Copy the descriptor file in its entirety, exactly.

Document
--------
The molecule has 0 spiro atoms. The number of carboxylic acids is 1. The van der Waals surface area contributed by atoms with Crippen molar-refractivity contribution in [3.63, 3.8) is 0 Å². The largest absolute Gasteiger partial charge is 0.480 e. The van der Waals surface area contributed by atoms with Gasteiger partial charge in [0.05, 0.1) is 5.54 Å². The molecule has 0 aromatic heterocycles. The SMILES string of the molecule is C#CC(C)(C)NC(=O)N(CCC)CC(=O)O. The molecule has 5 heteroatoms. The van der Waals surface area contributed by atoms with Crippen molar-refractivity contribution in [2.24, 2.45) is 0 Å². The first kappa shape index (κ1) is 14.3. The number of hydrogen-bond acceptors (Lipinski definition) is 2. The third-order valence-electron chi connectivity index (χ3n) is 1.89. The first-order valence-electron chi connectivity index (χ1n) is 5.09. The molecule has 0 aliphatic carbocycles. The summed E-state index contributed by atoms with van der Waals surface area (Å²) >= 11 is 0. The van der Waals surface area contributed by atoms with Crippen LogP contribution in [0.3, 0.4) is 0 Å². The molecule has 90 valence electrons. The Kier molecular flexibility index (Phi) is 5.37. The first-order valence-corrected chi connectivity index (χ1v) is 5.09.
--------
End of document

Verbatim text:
The molecule has 0 spiro atoms. The number of carboxylic acids is 1. The van der Waals surface area contributed by atoms with Crippen molar-refractivity contribution in [3.63, 3.8) is 0 Å². The largest absolute Gasteiger partial charge is 0.480 e. The van der Waals surface area contributed by atoms with Gasteiger partial charge in [0.05, 0.1) is 5.54 Å². The molecule has 0 aromatic heterocycles. The SMILES string of the molecule is C#CC(C)(C)NC(=O)N(CCC)CC(=O)O. The molecule has 5 heteroatoms. The van der Waals surface area contributed by atoms with Crippen molar-refractivity contribution in [2.24, 2.45) is 0 Å². The first kappa shape index (κ1) is 14.3. The number of hydrogen-bond acceptors (Lipinski definition) is 2. The third-order valence-electron chi connectivity index (χ3n) is 1.89. The first-order valence-electron chi connectivity index (χ1n) is 5.09. The molecule has 0 aliphatic carbocycles. The summed E-state index contributed by atoms with van der Waals surface area (Å²) >= 11 is 0. The van der Waals surface area contributed by atoms with Crippen LogP contribution in [0.3, 0.4) is 0 Å². The molecule has 90 valence electrons. The Kier molecular flexibility index (Phi) is 5.37. The first-order valence-corrected chi connectivity index (χ1v) is 5.09.